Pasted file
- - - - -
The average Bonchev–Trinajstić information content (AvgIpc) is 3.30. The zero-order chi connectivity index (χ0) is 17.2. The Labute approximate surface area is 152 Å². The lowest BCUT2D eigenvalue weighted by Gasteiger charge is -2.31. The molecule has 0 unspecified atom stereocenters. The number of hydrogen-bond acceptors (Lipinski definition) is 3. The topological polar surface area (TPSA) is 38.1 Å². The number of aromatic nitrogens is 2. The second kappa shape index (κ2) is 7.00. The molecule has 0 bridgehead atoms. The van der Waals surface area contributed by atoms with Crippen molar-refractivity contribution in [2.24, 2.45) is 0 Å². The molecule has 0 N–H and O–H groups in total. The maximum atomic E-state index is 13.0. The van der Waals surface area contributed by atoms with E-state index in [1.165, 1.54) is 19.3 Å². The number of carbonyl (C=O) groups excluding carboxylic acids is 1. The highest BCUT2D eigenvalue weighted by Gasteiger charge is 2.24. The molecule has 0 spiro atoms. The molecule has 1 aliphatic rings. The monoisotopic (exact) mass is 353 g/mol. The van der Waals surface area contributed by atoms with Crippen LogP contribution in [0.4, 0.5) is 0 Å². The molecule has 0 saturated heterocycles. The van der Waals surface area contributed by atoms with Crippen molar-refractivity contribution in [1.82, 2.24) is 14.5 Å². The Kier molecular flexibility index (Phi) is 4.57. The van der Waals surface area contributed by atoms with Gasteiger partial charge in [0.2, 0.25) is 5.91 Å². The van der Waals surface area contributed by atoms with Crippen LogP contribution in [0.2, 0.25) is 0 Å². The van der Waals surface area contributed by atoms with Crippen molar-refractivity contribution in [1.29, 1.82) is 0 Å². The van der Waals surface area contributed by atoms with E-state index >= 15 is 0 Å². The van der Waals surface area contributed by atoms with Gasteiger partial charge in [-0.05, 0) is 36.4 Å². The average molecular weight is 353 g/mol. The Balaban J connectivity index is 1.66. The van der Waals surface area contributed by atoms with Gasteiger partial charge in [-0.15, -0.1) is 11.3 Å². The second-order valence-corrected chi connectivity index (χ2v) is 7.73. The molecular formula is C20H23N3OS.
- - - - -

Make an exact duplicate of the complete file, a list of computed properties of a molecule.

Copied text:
The average Bonchev–Trinajstić information content (AvgIpc) is 3.30. The zero-order chi connectivity index (χ0) is 17.2. The Labute approximate surface area is 152 Å². The lowest BCUT2D eigenvalue weighted by Gasteiger charge is -2.31. The molecule has 0 unspecified atom stereocenters. The number of hydrogen-bond acceptors (Lipinski definition) is 3. The topological polar surface area (TPSA) is 38.1 Å². The number of aromatic nitrogens is 2. The second kappa shape index (κ2) is 7.00. The molecule has 0 bridgehead atoms. The van der Waals surface area contributed by atoms with Crippen molar-refractivity contribution in [2.24, 2.45) is 0 Å². The molecule has 0 N–H and O–H groups in total. The maximum atomic E-state index is 13.0. The van der Waals surface area contributed by atoms with E-state index in [1.165, 1.54) is 19.3 Å². The number of carbonyl (C=O) groups excluding carboxylic acids is 1. The highest BCUT2D eigenvalue weighted by Gasteiger charge is 2.24. The molecule has 0 spiro atoms. The molecule has 1 aliphatic rings. The monoisotopic (exact) mass is 353 g/mol. The van der Waals surface area contributed by atoms with Crippen LogP contribution in [0.4, 0.5) is 0 Å². The molecule has 0 saturated heterocycles. The van der Waals surface area contributed by atoms with Crippen molar-refractivity contribution in [1.82, 2.24) is 14.5 Å². The Kier molecular flexibility index (Phi) is 4.57. The van der Waals surface area contributed by atoms with Gasteiger partial charge in [0.2, 0.25) is 5.91 Å². The van der Waals surface area contributed by atoms with Crippen LogP contribution in [0.2, 0.25) is 0 Å². The van der Waals surface area contributed by atoms with Crippen molar-refractivity contribution in [1.29, 1.82) is 0 Å². The van der Waals surface area contributed by atoms with E-state index >= 15 is 0 Å². The van der Waals surface area contributed by atoms with Gasteiger partial charge in [-0.05, 0) is 36.4 Å². The average molecular weight is 353 g/mol. The Balaban J connectivity index is 1.66. The van der Waals surface area contributed by atoms with Gasteiger partial charge in [-0.15, -0.1) is 11.3 Å². The second-order valence-corrected chi connectivity index (χ2v) is 7.73. The molecular formula is C20H23N3OS.